My family is new to the neighborhood and to this country. It is the first time our children 5, 11, and 13 have had the chance to trick or treat and we want them to be safe and do it correctly. How do we prepare them for Halloween?
Of all the holidays, Halloween is the most perfect for teaching ‘trick or treaters’ good manners. Once your children have their costumes, rehearse a script of what they should do and say, and how to express their appreciation. Safety should be the first concern, but reinforced manners will stick forever.
Have them go outside, ring your bell and ask, “Trick or Treat?” Houses welcoming ‘trick or treaters’ will have a pumpkin or other Halloween decoration to signal to the ‘trick or treaters’ that the inhabitants have prepared treats. Your children would not knock on the door of a home that was not lit and did not have a Halloween decoration. When taking their treat, they should not be fussy. Even if they do not like the treat, they shouldn’t walk away without taking one.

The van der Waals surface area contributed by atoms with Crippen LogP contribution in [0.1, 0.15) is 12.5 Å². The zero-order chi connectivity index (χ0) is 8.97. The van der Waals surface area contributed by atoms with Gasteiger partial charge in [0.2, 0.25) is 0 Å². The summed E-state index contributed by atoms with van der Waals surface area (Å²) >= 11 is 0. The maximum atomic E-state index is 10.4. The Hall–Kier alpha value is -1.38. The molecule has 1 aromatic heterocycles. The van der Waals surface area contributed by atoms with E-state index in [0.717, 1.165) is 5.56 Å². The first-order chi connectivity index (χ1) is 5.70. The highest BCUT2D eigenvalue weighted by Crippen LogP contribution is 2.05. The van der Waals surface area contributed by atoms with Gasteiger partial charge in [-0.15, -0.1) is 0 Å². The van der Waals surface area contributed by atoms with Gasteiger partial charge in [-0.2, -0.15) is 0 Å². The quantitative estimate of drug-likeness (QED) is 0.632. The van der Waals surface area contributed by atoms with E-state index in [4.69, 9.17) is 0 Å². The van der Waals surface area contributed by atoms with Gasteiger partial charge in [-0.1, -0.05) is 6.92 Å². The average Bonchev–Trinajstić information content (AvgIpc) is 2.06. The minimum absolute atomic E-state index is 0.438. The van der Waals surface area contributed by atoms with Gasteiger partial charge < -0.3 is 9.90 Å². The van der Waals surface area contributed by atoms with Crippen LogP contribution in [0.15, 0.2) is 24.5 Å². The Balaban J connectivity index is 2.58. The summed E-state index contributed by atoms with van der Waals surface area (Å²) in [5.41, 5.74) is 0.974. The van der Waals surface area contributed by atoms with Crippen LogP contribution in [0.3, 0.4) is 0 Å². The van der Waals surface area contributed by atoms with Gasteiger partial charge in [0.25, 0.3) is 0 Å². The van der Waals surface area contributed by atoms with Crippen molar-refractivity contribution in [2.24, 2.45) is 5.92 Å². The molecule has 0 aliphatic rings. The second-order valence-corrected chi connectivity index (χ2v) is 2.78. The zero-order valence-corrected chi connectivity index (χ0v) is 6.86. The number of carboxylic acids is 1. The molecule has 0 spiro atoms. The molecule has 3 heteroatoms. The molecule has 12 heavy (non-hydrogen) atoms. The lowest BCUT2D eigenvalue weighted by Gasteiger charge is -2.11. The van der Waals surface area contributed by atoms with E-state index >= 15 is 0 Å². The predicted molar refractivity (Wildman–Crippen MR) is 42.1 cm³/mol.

Once back at home, you would go through their Halloween bag or bucket with them to discard any treat that is not in its original wrapping; if they are allergic to nuts, read the labels carefully. In your role as the chaperon, you would hold back by staying on the sideline watching, listening, and try not to interfere.
The resident of the house might ask each child about their costume, so you would role play and do the same, but you don’t want them to linger and become engaged in a lengthly conversation. Unless they are encouraged to take more than one treat, they would only take one. Two or three if they are very small. Remind children that they are are not allowed to enter the doorway into any house or apartment. Before closing your door at the end of the rehearsal, they should say, ‘Thank you, Happy Halloween,” and you would say, “Happy Halloween, you’re welcome.”
The golden rule is: Treat others the way you want to be treated.
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Accepting A Compliment